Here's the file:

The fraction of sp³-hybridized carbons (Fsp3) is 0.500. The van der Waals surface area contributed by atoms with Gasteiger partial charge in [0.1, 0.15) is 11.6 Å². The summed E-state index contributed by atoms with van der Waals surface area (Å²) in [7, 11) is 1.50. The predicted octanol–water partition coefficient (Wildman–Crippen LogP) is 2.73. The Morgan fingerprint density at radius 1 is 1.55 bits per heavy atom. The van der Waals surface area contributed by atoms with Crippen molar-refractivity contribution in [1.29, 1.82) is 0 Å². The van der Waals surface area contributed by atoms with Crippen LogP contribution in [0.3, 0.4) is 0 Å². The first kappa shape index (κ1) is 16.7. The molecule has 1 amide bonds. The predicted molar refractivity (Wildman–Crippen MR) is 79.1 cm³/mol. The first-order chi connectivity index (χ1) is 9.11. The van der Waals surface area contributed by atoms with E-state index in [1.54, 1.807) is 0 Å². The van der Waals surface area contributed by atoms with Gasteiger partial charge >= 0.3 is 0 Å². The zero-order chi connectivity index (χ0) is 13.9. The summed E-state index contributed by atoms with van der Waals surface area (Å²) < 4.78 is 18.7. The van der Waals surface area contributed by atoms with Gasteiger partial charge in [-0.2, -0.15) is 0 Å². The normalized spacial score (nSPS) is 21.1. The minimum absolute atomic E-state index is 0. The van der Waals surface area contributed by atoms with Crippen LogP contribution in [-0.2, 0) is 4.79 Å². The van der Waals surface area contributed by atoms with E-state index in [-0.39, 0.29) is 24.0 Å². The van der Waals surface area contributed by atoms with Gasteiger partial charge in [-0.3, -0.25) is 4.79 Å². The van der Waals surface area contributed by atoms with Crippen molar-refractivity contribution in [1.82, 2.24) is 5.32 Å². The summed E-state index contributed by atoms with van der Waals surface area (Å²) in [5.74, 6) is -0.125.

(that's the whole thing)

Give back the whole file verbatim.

The fraction of sp³-hybridized carbons (Fsp3) is 0.500. The van der Waals surface area contributed by atoms with Gasteiger partial charge in [0.1, 0.15) is 11.6 Å². The summed E-state index contributed by atoms with van der Waals surface area (Å²) in [7, 11) is 1.50. The predicted octanol–water partition coefficient (Wildman–Crippen LogP) is 2.73. The Morgan fingerprint density at radius 1 is 1.55 bits per heavy atom. The van der Waals surface area contributed by atoms with Crippen molar-refractivity contribution in [1.29, 1.82) is 0 Å². The van der Waals surface area contributed by atoms with Crippen LogP contribution in [0.3, 0.4) is 0 Å². The first kappa shape index (κ1) is 16.7. The molecule has 1 amide bonds. The predicted molar refractivity (Wildman–Crippen MR) is 79.1 cm³/mol. The first-order chi connectivity index (χ1) is 9.11. The van der Waals surface area contributed by atoms with E-state index in [1.54, 1.807) is 0 Å². The van der Waals surface area contributed by atoms with Gasteiger partial charge >= 0.3 is 0 Å². The zero-order chi connectivity index (χ0) is 13.9. The summed E-state index contributed by atoms with van der Waals surface area (Å²) < 4.78 is 18.7. The van der Waals surface area contributed by atoms with Gasteiger partial charge in [-0.2, -0.15) is 0 Å². The normalized spacial score (nSPS) is 21.1. The minimum absolute atomic E-state index is 0. The van der Waals surface area contributed by atoms with Crippen LogP contribution in [-0.2, 0) is 4.79 Å². The van der Waals surface area contributed by atoms with E-state index in [-0.39, 0.29) is 24.0 Å². The van der Waals surface area contributed by atoms with Gasteiger partial charge in [-0.3, -0.25) is 4.79 Å². The van der Waals surface area contributed by atoms with Crippen molar-refractivity contribution in [1.82, 2.24) is 5.32 Å². The summed E-state index contributed by atoms with van der Waals surface area (Å²) in [5.74, 6) is -0.125.